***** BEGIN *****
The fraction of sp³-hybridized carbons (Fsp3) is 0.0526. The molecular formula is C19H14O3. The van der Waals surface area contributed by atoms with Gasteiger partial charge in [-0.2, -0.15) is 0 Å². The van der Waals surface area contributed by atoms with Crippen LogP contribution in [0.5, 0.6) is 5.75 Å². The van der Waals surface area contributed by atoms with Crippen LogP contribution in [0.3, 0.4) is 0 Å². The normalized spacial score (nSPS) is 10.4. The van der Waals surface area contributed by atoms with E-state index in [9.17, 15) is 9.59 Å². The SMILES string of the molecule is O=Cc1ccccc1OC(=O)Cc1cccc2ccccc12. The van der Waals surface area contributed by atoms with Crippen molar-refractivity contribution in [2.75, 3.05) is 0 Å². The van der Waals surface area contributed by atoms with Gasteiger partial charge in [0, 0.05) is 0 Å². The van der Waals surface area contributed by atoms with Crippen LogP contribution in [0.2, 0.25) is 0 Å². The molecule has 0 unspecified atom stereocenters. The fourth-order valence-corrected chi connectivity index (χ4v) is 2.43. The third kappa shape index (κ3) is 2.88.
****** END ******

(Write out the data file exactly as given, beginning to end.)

The fraction of sp³-hybridized carbons (Fsp3) is 0.0526. The molecular formula is C19H14O3. The van der Waals surface area contributed by atoms with Gasteiger partial charge in [-0.2, -0.15) is 0 Å². The van der Waals surface area contributed by atoms with Crippen LogP contribution in [0.5, 0.6) is 5.75 Å². The van der Waals surface area contributed by atoms with Crippen LogP contribution in [0.3, 0.4) is 0 Å². The normalized spacial score (nSPS) is 10.4. The van der Waals surface area contributed by atoms with E-state index in [9.17, 15) is 9.59 Å². The SMILES string of the molecule is O=Cc1ccccc1OC(=O)Cc1cccc2ccccc12. The van der Waals surface area contributed by atoms with Crippen molar-refractivity contribution in [2.75, 3.05) is 0 Å². The van der Waals surface area contributed by atoms with Gasteiger partial charge in [0, 0.05) is 0 Å². The van der Waals surface area contributed by atoms with Crippen LogP contribution in [0.2, 0.25) is 0 Å². The molecule has 0 unspecified atom stereocenters. The fourth-order valence-corrected chi connectivity index (χ4v) is 2.43. The third kappa shape index (κ3) is 2.88.